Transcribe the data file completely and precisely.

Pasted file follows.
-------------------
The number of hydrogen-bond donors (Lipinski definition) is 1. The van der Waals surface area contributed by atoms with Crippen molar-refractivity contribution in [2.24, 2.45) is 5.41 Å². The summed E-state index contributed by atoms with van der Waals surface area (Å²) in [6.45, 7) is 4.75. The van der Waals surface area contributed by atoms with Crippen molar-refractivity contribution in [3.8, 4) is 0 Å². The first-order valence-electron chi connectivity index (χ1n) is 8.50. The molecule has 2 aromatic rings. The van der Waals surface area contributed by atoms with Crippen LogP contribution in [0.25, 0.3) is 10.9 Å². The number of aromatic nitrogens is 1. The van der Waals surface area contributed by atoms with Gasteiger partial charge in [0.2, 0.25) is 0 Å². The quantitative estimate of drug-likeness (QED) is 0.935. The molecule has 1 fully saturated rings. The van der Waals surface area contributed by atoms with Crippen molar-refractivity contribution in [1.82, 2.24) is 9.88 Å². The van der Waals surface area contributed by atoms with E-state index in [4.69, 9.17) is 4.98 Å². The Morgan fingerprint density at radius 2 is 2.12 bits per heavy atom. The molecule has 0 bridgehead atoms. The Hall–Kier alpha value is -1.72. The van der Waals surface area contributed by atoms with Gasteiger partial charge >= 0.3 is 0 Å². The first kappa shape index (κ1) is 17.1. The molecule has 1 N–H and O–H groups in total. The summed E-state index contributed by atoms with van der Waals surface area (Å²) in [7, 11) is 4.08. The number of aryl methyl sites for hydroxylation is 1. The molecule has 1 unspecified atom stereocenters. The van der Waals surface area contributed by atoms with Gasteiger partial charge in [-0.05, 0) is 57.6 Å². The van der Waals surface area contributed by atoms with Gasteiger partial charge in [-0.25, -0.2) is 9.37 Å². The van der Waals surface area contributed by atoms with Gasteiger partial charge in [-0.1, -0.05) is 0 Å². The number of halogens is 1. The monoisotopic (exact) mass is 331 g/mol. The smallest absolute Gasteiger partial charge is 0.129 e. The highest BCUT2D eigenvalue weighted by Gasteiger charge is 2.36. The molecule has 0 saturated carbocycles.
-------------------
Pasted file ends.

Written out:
The number of hydrogen-bond donors (Lipinski definition) is 1. The van der Waals surface area contributed by atoms with Crippen molar-refractivity contribution in [2.24, 2.45) is 5.41 Å². The summed E-state index contributed by atoms with van der Waals surface area (Å²) in [6.45, 7) is 4.75. The van der Waals surface area contributed by atoms with Crippen molar-refractivity contribution in [3.8, 4) is 0 Å². The first-order valence-electron chi connectivity index (χ1n) is 8.50. The molecule has 2 aromatic rings. The van der Waals surface area contributed by atoms with Crippen LogP contribution in [0.25, 0.3) is 10.9 Å². The number of aromatic nitrogens is 1. The van der Waals surface area contributed by atoms with Gasteiger partial charge in [0.2, 0.25) is 0 Å². The quantitative estimate of drug-likeness (QED) is 0.935. The molecule has 1 fully saturated rings. The van der Waals surface area contributed by atoms with Crippen molar-refractivity contribution in [1.82, 2.24) is 9.88 Å². The van der Waals surface area contributed by atoms with E-state index in [4.69, 9.17) is 4.98 Å². The Morgan fingerprint density at radius 2 is 2.12 bits per heavy atom. The molecule has 0 bridgehead atoms. The Hall–Kier alpha value is -1.72. The van der Waals surface area contributed by atoms with Gasteiger partial charge >= 0.3 is 0 Å². The first kappa shape index (κ1) is 17.1. The molecule has 1 N–H and O–H groups in total. The summed E-state index contributed by atoms with van der Waals surface area (Å²) in [7, 11) is 4.08. The number of aryl methyl sites for hydroxylation is 1. The molecule has 1 unspecified atom stereocenters. The van der Waals surface area contributed by atoms with Gasteiger partial charge in [-0.05, 0) is 57.6 Å². The van der Waals surface area contributed by atoms with Gasteiger partial charge in [-0.25, -0.2) is 9.37 Å². The van der Waals surface area contributed by atoms with Gasteiger partial charge in [-0.1, -0.05) is 0 Å². The number of halogens is 1. The monoisotopic (exact) mass is 331 g/mol. The smallest absolute Gasteiger partial charge is 0.129 e. The highest BCUT2D eigenvalue weighted by Gasteiger charge is 2.36. The molecule has 0 saturated carbocycles.